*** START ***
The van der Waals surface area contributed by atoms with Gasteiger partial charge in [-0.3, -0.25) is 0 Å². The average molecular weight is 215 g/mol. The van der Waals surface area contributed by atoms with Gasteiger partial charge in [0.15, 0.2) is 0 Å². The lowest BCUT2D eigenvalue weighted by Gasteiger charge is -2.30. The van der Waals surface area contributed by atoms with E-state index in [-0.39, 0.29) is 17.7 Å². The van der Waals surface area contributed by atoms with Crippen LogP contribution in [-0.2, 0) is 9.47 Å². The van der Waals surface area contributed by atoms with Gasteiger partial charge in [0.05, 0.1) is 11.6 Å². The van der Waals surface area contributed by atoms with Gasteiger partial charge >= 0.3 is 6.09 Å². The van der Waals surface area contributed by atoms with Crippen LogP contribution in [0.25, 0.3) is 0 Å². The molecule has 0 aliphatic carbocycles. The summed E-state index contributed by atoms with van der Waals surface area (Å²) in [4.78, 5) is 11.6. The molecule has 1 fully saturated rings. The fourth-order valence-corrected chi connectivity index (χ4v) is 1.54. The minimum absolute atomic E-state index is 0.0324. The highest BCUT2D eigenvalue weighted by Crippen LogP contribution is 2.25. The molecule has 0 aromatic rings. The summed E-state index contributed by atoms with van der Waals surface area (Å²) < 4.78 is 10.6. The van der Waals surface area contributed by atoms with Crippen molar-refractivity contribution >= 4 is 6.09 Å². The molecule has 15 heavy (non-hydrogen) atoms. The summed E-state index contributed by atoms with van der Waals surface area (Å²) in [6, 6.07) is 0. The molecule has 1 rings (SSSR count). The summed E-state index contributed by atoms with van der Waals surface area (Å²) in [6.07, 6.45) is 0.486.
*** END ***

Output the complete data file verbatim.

The van der Waals surface area contributed by atoms with Gasteiger partial charge in [-0.3, -0.25) is 0 Å². The average molecular weight is 215 g/mol. The van der Waals surface area contributed by atoms with Gasteiger partial charge in [0.15, 0.2) is 0 Å². The lowest BCUT2D eigenvalue weighted by Gasteiger charge is -2.30. The van der Waals surface area contributed by atoms with E-state index in [-0.39, 0.29) is 17.7 Å². The van der Waals surface area contributed by atoms with Crippen LogP contribution in [-0.2, 0) is 9.47 Å². The van der Waals surface area contributed by atoms with Gasteiger partial charge in [0.05, 0.1) is 11.6 Å². The van der Waals surface area contributed by atoms with Gasteiger partial charge >= 0.3 is 6.09 Å². The van der Waals surface area contributed by atoms with Crippen LogP contribution in [0.25, 0.3) is 0 Å². The molecule has 0 aliphatic carbocycles. The summed E-state index contributed by atoms with van der Waals surface area (Å²) in [4.78, 5) is 11.6. The molecule has 1 fully saturated rings. The fourth-order valence-corrected chi connectivity index (χ4v) is 1.54. The minimum absolute atomic E-state index is 0.0324. The highest BCUT2D eigenvalue weighted by Crippen LogP contribution is 2.25. The molecule has 0 aromatic rings. The summed E-state index contributed by atoms with van der Waals surface area (Å²) < 4.78 is 10.6. The van der Waals surface area contributed by atoms with Crippen molar-refractivity contribution >= 4 is 6.09 Å². The molecule has 15 heavy (non-hydrogen) atoms. The summed E-state index contributed by atoms with van der Waals surface area (Å²) in [6, 6.07) is 0. The molecule has 1 rings (SSSR count). The summed E-state index contributed by atoms with van der Waals surface area (Å²) in [6.07, 6.45) is 0.486.